a A group of consumers are suing The candy maker has claimed that Skittles contain a “known toxin” that makes rainbow candy “inedible”.
A class action lawsuit filed Thursday in Oakland, California by San Leandro resident Jenelle Timms, alleged that Skittles are unsafe for consumers because they contain “elevated levels” of titanium dioxide.
Seeking class action status in US District Court for Northern California On Thursday, attorneys for San Leandro-based Jenile Thames said Skittles were unsafe for consumers because they contained “elevated levels” of titanium dioxide, TiO2, as a food additive.
The lawsuit also said titanium dioxide will be banned in the European Union next month after the food safety regulator there deemed it unsafe due to “genotoxicity” or the ability to alter DNA.
Mars Inc. is using Titanium dioxide to produce Skittles’ artificial rainbow colours. In October 2016, he was a candy maker Share a press release The lawsuit states its intent to remove titanium dioxide from its products in the coming years, but titanium dioxide is still used in products like Skittles today.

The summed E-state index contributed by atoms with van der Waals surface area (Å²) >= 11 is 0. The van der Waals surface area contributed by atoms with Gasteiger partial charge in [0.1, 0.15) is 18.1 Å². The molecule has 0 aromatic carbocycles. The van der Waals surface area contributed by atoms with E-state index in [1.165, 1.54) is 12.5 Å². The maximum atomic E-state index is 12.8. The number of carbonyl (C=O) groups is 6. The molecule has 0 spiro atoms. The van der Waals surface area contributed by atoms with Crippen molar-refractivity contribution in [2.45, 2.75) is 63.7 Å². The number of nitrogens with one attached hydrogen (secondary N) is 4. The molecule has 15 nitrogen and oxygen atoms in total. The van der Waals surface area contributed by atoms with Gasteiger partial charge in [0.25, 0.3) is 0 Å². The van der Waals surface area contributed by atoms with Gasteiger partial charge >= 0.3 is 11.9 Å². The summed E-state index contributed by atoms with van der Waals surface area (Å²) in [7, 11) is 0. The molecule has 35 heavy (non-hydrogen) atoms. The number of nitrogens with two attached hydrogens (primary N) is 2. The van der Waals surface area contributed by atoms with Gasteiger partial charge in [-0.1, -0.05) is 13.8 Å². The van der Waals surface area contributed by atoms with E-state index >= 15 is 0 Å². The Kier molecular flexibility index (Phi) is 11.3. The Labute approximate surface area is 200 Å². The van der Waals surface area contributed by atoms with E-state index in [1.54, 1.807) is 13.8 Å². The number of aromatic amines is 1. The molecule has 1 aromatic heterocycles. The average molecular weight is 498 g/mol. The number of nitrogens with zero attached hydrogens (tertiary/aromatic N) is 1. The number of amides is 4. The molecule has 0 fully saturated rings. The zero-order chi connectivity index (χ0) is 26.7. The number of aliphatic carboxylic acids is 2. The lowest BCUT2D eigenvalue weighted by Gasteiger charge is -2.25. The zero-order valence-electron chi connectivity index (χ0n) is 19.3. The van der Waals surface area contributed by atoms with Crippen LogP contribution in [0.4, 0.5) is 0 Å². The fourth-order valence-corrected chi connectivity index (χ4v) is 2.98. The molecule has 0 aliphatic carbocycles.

According to the lawsuit, titanium dioxide is used in paint, adhesives, plastics, and roofing materials, and can cause DNA, Brain and organ damageand lesions of the liver and kidneys.
“A reasonable consumer would expect it [Skittles] “They can be safely bought and consumed as they are marketed and sold. However, the products are not safe,” the complaint said.
In May 2021, a The European Food Safety Authority announced that titanium dioxide “can no longer be considered safe as a food additive”. However, food additives are still legal in the United States.
According to the Food and Drug Administration Federal Regulation Act, “Titanium dioxide color-added can be safely used to color foods in general.” However, the Food and Drug Administration regulates the amount of titanium dioxide that should not exceed 1% of food weight.
The lawsuit seeks unspecified damages for fraud and violations of California consumer protection laws.
The Times, of San Leandro, California, said he bought Skittles at his local QuikStop store in April, and he wouldn’t have done so had he known.
Thames claims that checking the label wouldn’t have helped because Ingredients on Skittles’ The bright red packets are hard to read.
The case is Thames V Mars Inc, US District Court, Northern District of California, No. 22-04145.
Mars did not immediately respond to a Fox News request for comment.
Reuters contributed to this report.
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